ARTICLE | doi:10.20944/preprints202202.0133.v1
Subject: Biology, Other Keywords: Intratumoral heterogeneity; Triple negative breast cancer (TNBC); Macc1; Phenotypic heteroge-neity
Online: 9 February 2022 (10:40:54 CET)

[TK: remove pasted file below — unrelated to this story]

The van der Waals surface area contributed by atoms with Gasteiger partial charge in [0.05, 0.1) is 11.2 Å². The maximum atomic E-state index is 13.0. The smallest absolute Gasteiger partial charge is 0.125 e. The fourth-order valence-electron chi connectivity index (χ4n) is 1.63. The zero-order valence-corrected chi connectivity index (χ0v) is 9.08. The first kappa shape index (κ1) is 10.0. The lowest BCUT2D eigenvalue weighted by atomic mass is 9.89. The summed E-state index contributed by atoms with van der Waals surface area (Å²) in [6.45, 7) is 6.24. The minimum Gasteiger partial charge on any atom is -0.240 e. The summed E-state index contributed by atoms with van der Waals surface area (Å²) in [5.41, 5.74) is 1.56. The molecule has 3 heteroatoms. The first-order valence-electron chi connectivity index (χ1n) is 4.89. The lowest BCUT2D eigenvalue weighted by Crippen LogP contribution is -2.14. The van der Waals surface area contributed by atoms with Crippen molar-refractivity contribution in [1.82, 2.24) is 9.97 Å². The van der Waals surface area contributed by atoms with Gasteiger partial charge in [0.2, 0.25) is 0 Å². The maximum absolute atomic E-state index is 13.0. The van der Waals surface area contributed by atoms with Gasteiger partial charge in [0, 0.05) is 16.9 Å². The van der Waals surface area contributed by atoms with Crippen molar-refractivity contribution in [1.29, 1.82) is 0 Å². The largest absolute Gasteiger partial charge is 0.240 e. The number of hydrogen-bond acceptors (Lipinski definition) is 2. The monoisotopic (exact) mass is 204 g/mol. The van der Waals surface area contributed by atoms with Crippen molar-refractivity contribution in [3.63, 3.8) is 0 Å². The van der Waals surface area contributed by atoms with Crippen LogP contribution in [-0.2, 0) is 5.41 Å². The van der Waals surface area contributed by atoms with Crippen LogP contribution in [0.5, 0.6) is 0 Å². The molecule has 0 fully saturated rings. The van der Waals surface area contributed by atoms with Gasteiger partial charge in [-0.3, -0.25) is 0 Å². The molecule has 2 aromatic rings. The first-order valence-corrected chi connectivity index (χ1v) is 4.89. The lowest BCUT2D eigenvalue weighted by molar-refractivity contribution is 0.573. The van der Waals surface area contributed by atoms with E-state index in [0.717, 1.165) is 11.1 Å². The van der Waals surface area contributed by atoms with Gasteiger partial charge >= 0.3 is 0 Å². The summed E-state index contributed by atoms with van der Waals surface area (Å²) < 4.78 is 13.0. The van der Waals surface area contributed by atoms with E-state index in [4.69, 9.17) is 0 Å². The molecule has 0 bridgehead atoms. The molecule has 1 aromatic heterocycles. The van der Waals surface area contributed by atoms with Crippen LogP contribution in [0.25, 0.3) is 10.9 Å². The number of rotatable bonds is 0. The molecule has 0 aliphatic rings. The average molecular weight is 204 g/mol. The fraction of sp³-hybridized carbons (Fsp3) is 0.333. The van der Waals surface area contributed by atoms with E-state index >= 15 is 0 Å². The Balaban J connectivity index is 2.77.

The triple-negative breast cancer (TNBC) subtype is one of the most aggressive forms of breast cancer that has poor clinical outcome and still remains as an unmet clinical challenge. Accumulating evidence suggests that intratumoral heterogeneity or the presence of phenotypically heterogeneous cell populations within a tumor plays a crucial role in chemoresistance, tumor progression and metastasis. Increased understanding of the molecular regulators of intratumoral heterogeneity will enable the development of effective therapeutic strategies in TNBC. We have identified a molecular mediator involved in intratumoral heterogeneity in breast cancer using an unbiased approach. We isolated two heterogeneous tumor cell populations from the 4T1 TNBC tumor model and phenotypic characterization revealed that the cells are distinct in terms of their morphology, proliferation and self-renewal ability in vitro; as well as primary tumor formation and metastatic potential in vivo. Further, RNA sequencing on both cell populations was performed to identify the molecular mediators underlying this heterogeneity. Bioinformatic analysis performed on the differentially expressed genes along with the Kaplan-Meier survival analysis in TNBC patients identified Metastasis associated colon cancer 1 (Macc1) as the top candidate gene mediating the aggressive phenotype. The role of Macc1 in regulating the proliferative phenotype was validated using siRNA mediated gene knockdown. The role of Macc1 in the aggressive cancer cell phenotypes and disease progression is being studied further using a small molecule transcriptional inhibitor of Macc1 in cell line and animal models, thus increasing our understanding of the molecular underpinnings of intratumoral heterogeneity in breast cancer that is critical to the improvement in the treatment of women currently living with the highly aggressive TNBC subtype.